Why would such a respected world leader welcome an international outcast like Iranian President Ahmadinejad to Brasilia on May 6?
Why would you confer your considerable international legitimacy on such an individual - within weeks, no less, of a walkout by dozens of nations during Ahmadinejad's hate-filled speech in the halls of the UN in Geneva?
Why would your nation, which has admirably forsworn nuclear weapons, seek at this moment expanded ties with Iran, which indisputably aspires to nuclear weapons capability - and the means to deliver them?
Why would Brazil, an active and admired member of international organizations, conduct business as usual with Iran, which has ignored legally binding UN Security Council resolutions on its nuclear program and been criticized by the International Atomic Energy Agency for its failure to cooperate?
Why would peace-loving Brazil embrace a regime which has been a leading force for conflict and instability in the Middle East and beyond?
Why would Brazil host an Iranian leader who is establishing strategic beachheads in Latin America - from Venezuela to Nicaragua to Bolivia - that raise the specter of increased regional violence and terrorism?
Why would your nation, the second Western Hemisphere country to abolish capital punishment, pursue ties with a regime that has used the death penalty widely, including for minors? Iran executes children despite the fact that it is a party to the International Covenant on Civil and Political Rights and the Convention on the Rights of the Child, both of which proscribe death sentences for crimes committed by those under the age of eighteen. Apropos, crimes punishable by death in Iran include, believe it or not, adultery and homosexuality.
Why would Brazil welcome the leader of a nation directly implicated in the murder of 85 people in the 1994 terrorist attack against neighboring Argentina, and which has steadfastly refused to turn over the five Iranian citizens wanted by Interpol for crimes against humanity?
Why would Brazil, home to one of the world's largest and most vibrant Baha'i communities, estimated at 55,000 members and scattered across the country, receive the leader of a regime that has relentlessly persecuted its own Baha'i community?
Why would Brazil, where many survivors of the Holocaust found a new start, open its doors to the world's leading Holocaust denier?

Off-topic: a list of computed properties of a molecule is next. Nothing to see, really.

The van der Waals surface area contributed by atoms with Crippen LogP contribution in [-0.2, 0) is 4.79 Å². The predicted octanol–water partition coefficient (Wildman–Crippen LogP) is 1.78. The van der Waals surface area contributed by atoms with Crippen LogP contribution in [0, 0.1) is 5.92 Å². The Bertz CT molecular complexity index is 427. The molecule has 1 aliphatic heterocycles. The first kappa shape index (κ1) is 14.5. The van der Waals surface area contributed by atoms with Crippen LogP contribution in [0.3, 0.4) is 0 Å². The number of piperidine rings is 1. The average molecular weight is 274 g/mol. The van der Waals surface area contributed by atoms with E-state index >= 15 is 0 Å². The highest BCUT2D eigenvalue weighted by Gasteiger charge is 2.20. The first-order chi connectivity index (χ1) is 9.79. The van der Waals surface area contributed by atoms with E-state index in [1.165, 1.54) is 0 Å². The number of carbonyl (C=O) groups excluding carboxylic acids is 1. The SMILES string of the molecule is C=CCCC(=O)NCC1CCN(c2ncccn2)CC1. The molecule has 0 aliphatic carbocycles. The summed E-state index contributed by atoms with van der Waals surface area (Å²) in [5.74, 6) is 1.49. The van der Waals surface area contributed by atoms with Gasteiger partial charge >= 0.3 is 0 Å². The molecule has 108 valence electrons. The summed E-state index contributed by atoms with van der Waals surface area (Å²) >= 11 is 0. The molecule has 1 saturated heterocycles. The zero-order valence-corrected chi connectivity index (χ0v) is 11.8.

Why would Brazil, which has enjoyed longstanding bilateral relations with Israel, receive an Iranian leader who repeatedly calls for a world without Israel?
Why would Brazil, known the world over for its openness, pluralism, and spirit of mutual respect, and home to the second largest Jewish community in Latin America, find common cause with a regime that can only be described as the antithesis of these proud values?
Why would Brazil, a full-throttled democracy, want to deepen links with a regime that jails dissidents, independent journalists, and women's rights activists?
Why would you, President Lula, a former union leader in a country where trade unions are an integral part of the social fabric, sit down with the leader of a nation that hasn't been kind to those aspiring to your former job? As one who himself was imprisoned for union activities years ago, isn't your place alongside those in Iran seeking the same rights that you helped achieve in Brazil, and not with those who suppress their efforts?
Mr. President, Brazil today is an influential voice on the international scene. In that spirit, your country speaks often of the need for a new global order, one that takes more fully into account the aspirations of countries which had been marginalized in international decision-making to date. Such a view is understandable.
But shouldn't another and no-less-important factor also be taken into account?
Iran wishes to have it both ways.
It wants to be able to boast of its expanding ties with respected countries like Brazil and point to the welcome its leaders receive in key capitals. In doing so, it, too, claims to be building a new global order.
But, at its root, the global order Iran envisions contradicts the foundational beliefs and values of countries like Brazil.
Iran prizes despotism, not democracy; confrontation, not cooperation; repression, not rights; fundamentalism, not freedom; and medievalism, not modernity.
So, while both you and Ahmadinejad may say that you seek a new world order, aren't your visions totally at odds?
And aren't you unavoidably rewarding a regime and its leader whose behavior, in fact, merits ostracism?
Truth be told, a warm reception for Ahmadinejad in Brasilia makes the work of those seeking to persuade Iran of the need to change its dangerous course still more difficult.
For many friends of Brazil, then, May 6th is a painful date.
To think of Brazil hosting the Iranian president - an individual guilty of incitement to genocide, human rights violations, denial of the Holocaust, and support for deadly terrorism - for friendly discussions on expanding ties is, frankly, beyond comprehension.
What a sad day, President Lula!